The four-day week. It’s a topical subject right now, and one that’s attracting much interest and opposing views.

Our perspective is firmly on the side that believes it’s a good thing. Both from a commercial point of view and for the work-life balance of a company’s staff, managers and owners.

That’s why we’re announcing an exciting new way of working by moving DLB Investigations to a four-day week for every member of our team, starting afresh in the New Year. From 3rd January 2023, which is our first day back after the festivities, DLB staff will work a 32-hour week and get paid for 37½ hours.

Having already made many of our clients and business partners aware of our exciting change, the response has been nothing but supportive. I think some may even be a touch envious!

In the last couple of weeks, the national media covered news announcing that a hundred UK companies have signed up to a permanent four-day week for all their employees, which totals about 2,600 people. Yes, it’s a drop in the ocean against the UK’s working population but it is, the 4 Day Week Campaign Group hopes, the “vanguard of a major shift.”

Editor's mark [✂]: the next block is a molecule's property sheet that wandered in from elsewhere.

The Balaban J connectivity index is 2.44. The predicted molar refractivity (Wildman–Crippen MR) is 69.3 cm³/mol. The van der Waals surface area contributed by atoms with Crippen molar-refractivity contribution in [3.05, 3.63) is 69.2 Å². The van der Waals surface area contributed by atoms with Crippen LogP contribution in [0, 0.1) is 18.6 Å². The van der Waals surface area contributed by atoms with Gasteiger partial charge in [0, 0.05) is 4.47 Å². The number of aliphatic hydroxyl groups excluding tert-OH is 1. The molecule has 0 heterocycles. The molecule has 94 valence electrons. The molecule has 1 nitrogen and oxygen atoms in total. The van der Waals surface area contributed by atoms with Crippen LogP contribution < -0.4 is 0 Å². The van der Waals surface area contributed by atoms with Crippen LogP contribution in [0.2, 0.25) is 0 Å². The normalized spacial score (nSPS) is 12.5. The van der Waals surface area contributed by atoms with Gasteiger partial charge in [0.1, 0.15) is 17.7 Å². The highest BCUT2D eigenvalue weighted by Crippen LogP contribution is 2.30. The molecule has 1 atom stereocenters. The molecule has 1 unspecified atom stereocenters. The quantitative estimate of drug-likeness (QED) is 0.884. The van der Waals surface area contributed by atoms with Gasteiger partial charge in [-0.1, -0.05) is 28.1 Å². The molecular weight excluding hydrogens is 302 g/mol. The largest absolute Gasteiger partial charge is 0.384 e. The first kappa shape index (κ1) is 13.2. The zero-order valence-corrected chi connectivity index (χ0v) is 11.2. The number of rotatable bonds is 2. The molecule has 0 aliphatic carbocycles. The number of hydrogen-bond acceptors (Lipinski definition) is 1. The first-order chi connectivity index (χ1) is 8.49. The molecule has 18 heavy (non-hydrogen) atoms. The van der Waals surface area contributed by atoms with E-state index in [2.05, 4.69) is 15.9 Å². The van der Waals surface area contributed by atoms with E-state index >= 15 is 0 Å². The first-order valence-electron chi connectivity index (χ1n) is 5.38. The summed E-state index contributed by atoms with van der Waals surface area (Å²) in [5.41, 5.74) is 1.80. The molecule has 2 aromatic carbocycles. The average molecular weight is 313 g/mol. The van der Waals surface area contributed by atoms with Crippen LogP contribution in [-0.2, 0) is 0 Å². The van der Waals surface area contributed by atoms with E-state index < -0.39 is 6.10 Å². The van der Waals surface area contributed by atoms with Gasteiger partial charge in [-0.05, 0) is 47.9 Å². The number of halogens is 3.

Supporters of the four-day week claim that our accepted convention of the five-day pattern is simply a hangover from an earlier economic age, arguing that a four-day week can actually improve productivity, allowing companies to create the same output in fewer working hours.

We’re delighted to be among the early adopters of an initiative that seems to make so much sense. It has no impact whatsoever on our company’s ability to remain operational for five days every week: we are simply implementing a rota for our staff to cover the working week yet give each of them a three-day weekend. It’s all part of a continuing commitment to our people as they are at the forefront of everything we do. Without them, DLB Investigations could not be the growing, successful business that it is today.